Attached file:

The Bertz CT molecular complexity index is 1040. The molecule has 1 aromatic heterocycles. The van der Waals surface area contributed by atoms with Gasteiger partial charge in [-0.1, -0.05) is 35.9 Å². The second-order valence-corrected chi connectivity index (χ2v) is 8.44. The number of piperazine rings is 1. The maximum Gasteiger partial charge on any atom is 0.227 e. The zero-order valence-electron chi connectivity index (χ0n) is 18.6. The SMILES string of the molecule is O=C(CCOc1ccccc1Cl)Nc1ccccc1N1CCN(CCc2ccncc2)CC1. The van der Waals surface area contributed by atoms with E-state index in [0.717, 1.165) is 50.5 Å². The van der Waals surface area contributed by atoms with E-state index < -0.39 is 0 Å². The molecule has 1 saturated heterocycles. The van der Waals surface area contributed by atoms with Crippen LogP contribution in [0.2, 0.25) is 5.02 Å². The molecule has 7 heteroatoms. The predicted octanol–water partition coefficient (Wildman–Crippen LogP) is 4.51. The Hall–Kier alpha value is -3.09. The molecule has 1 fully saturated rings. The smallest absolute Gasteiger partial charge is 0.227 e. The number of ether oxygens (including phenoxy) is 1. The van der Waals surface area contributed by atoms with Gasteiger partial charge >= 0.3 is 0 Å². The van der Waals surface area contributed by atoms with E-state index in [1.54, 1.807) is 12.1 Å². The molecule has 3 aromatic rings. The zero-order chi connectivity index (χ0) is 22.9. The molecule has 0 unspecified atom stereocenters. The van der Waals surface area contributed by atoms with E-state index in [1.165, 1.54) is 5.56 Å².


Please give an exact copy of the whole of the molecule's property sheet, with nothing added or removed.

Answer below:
The Bertz CT molecular complexity index is 1040. The molecule has 1 aromatic heterocycles. The van der Waals surface area contributed by atoms with Gasteiger partial charge in [-0.1, -0.05) is 35.9 Å². The second-order valence-corrected chi connectivity index (χ2v) is 8.44. The number of piperazine rings is 1. The maximum Gasteiger partial charge on any atom is 0.227 e. The zero-order valence-electron chi connectivity index (χ0n) is 18.6. The SMILES string of the molecule is O=C(CCOc1ccccc1Cl)Nc1ccccc1N1CCN(CCc2ccncc2)CC1. The van der Waals surface area contributed by atoms with E-state index in [0.717, 1.165) is 50.5 Å². The van der Waals surface area contributed by atoms with E-state index < -0.39 is 0 Å². The molecule has 1 saturated heterocycles. The van der Waals surface area contributed by atoms with Crippen LogP contribution in [0.2, 0.25) is 5.02 Å². The molecule has 7 heteroatoms. The predicted octanol–water partition coefficient (Wildman–Crippen LogP) is 4.51. The Hall–Kier alpha value is -3.09. The molecule has 1 fully saturated rings. The smallest absolute Gasteiger partial charge is 0.227 e. The number of ether oxygens (including phenoxy) is 1. The van der Waals surface area contributed by atoms with Gasteiger partial charge >= 0.3 is 0 Å². The van der Waals surface area contributed by atoms with E-state index in [1.54, 1.807) is 12.1 Å². The molecule has 3 aromatic rings. The zero-order chi connectivity index (χ0) is 22.9. The molecule has 0 unspecified atom stereocenters. The van der Waals surface area contributed by atoms with E-state index in [1.165, 1.54) is 5.56 Å².